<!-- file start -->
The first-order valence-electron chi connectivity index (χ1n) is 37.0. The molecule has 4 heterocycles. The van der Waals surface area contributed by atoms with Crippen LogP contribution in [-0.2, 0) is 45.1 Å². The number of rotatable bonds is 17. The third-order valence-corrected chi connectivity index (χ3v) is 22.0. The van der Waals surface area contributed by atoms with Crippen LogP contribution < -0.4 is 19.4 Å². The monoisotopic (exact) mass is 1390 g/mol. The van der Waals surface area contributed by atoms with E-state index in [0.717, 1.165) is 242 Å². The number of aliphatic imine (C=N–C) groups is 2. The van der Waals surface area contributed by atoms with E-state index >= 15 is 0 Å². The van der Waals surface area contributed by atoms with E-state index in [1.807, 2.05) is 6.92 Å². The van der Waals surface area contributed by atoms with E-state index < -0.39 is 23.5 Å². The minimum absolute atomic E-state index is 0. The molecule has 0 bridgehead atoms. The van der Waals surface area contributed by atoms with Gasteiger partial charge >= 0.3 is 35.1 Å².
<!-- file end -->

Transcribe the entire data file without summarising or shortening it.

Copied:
The first-order valence-electron chi connectivity index (χ1n) is 37.0. The molecule has 4 heterocycles. The van der Waals surface area contributed by atoms with Crippen LogP contribution in [-0.2, 0) is 45.1 Å². The number of rotatable bonds is 17. The third-order valence-corrected chi connectivity index (χ3v) is 22.0. The van der Waals surface area contributed by atoms with Crippen LogP contribution < -0.4 is 19.4 Å². The monoisotopic (exact) mass is 1390 g/mol. The van der Waals surface area contributed by atoms with E-state index in [0.717, 1.165) is 242 Å². The number of aliphatic imine (C=N–C) groups is 2. The van der Waals surface area contributed by atoms with E-state index >= 15 is 0 Å². The van der Waals surface area contributed by atoms with E-state index in [1.807, 2.05) is 6.92 Å². The van der Waals surface area contributed by atoms with E-state index < -0.39 is 23.5 Å². The minimum absolute atomic E-state index is 0. The molecule has 0 bridgehead atoms. The van der Waals surface area contributed by atoms with Gasteiger partial charge >= 0.3 is 35.1 Å².